Posted on November 10, 2011 by Chester Babst

On August 23, 2011, the United States Environmental Protection Agency (EPA) published a package of four proposed rules governing air emissions from the oil and gas natural gas industry.   For the first time, EPA is targeting emissions from gas wells drilled by hydraulic fracturing.  76 Fed. Reg. 52738 (August 23, 2011).  The proposals include source performance standard (NSPS) for volatile organic compounds (VOCs), an NSPS for sulfur dioxide, and air toxics standards for both oil and natural gas production and natural gas transmission and storage.  EPA estimates these proposed rules would apply to more than 25,000 oil and gas wells drilled each year in the United States.

The proposed rule would require industry to use “green completions” (also known as reduced emissions completions) to capture emissions at wells being prepared for production  In addition, the proposed rule establishes emission limits at pneumatic controllers and condensate storage tanks.  Natural gas processing plants would be subject to more rigorous leak detection and repair requirements, and operators would be required to comply with specific maintenance and equipment standards for compressors.  EPA also has proposed to eliminate the one ton per year benzene compliance option for glycol dehydrators at major sources.

The proposed regulations were issued pursuant to a Consent Decree with WildEarth Guardians and San Juan Citizens Alliance.  That Consent Decree resolved a complaint that alleged that EPA failed to review the NSPS and air toxic standards for the oil and gas industry pursuant to the Clean Air Act.  EPA will accept comments until November 30, 2011, and expects to issue a final rule by April 3, 2012.



EPA’s Proposed New Air Standards Affecting the Oil and Natural Gas Industry

Posted on October 23, 2011 by Donald Shandy

On August 23, 2011, the United States Environmental Protection Agency (EPA) proposed new air standards for the oil and natural gas industry (the Proposed Rule).  The Proposed Rule includes EPA’s first federal air standards for wells that are hydraulically fractured, along with requirements for several other sources of pollution in the oil and natural gas industry that currently are not regulated at the federal level. There are four major air components of the Proposed Rule: (1) a New Source Performance Standard (NSPS) for volatile organic compounds (VOC); (2) an NSPS for sulfur dioxide (SO2); (3) an air toxics (NESHAP) standard for oil and natural gas production; and (4) an air toxics (NESHAP) standard for natural gas transmission and storage.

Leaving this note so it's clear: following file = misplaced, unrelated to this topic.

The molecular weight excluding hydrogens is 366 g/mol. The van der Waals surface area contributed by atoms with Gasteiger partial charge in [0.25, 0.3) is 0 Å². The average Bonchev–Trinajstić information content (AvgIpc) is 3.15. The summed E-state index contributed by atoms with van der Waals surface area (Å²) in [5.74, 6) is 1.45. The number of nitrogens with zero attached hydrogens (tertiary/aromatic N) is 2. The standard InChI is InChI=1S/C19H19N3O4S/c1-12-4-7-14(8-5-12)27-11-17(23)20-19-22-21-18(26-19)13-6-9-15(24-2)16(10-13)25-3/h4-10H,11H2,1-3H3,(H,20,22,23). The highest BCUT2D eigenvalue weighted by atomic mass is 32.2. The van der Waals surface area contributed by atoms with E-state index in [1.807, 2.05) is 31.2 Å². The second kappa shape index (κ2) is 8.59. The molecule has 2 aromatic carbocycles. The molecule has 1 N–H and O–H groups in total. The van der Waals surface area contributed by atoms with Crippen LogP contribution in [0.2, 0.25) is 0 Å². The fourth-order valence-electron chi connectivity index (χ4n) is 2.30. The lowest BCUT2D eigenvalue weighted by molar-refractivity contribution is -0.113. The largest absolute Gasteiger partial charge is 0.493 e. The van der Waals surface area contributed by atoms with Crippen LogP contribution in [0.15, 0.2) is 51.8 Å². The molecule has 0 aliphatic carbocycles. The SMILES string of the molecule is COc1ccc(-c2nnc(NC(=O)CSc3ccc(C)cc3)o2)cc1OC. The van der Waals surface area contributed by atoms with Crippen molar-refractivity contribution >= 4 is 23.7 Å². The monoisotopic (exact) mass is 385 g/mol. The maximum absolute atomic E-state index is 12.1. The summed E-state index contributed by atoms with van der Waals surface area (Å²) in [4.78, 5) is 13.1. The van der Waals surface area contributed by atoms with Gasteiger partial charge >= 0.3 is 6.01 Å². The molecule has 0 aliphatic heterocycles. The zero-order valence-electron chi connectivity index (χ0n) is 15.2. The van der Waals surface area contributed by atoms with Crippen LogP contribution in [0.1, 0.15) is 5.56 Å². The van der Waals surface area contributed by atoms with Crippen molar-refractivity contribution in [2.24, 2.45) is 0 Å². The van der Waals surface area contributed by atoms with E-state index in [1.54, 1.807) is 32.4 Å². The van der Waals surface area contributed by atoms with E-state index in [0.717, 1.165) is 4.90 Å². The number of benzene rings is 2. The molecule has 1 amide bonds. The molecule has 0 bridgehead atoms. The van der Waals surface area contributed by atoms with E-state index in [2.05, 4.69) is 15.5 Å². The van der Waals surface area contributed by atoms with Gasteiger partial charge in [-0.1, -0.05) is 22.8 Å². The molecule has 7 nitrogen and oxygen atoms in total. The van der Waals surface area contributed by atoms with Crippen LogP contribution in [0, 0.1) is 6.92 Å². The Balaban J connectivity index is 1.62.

Section 111 of the Clean Air Act (CAA) requires EPA to set NSPS for industrial categories that cause, or significantly contribute to, air pollution that may endanger public health or welfare. These performance standards must reflect the degree of emission limitation achievable through the application of the “best system of emission reduction” (BSER), which EPA determines has been adequately demonstrated within the industry. 

EPA’s existing NSPS for VOCs were issued in 1985. The existing standards address only VOC leak detection and repair (LDAR) at new and modified natural gas processing plants.  Other potential sources of VOC emissions in the oil and natural gas industry currently are not subject to nationwide regulation.  EPA is proposing new standards for several processes or pieces of equipment used in oil and gas production that have not previously been subject to federal regulation, including: well completions at new hydraulically fractured natural gas wells and at existing wells that are fractured or “re-fractured,” which would require the use of “green completions”; centrifugal and reciprocating compressors; pneumatic controllers; and condensate and crude oil storage tanks.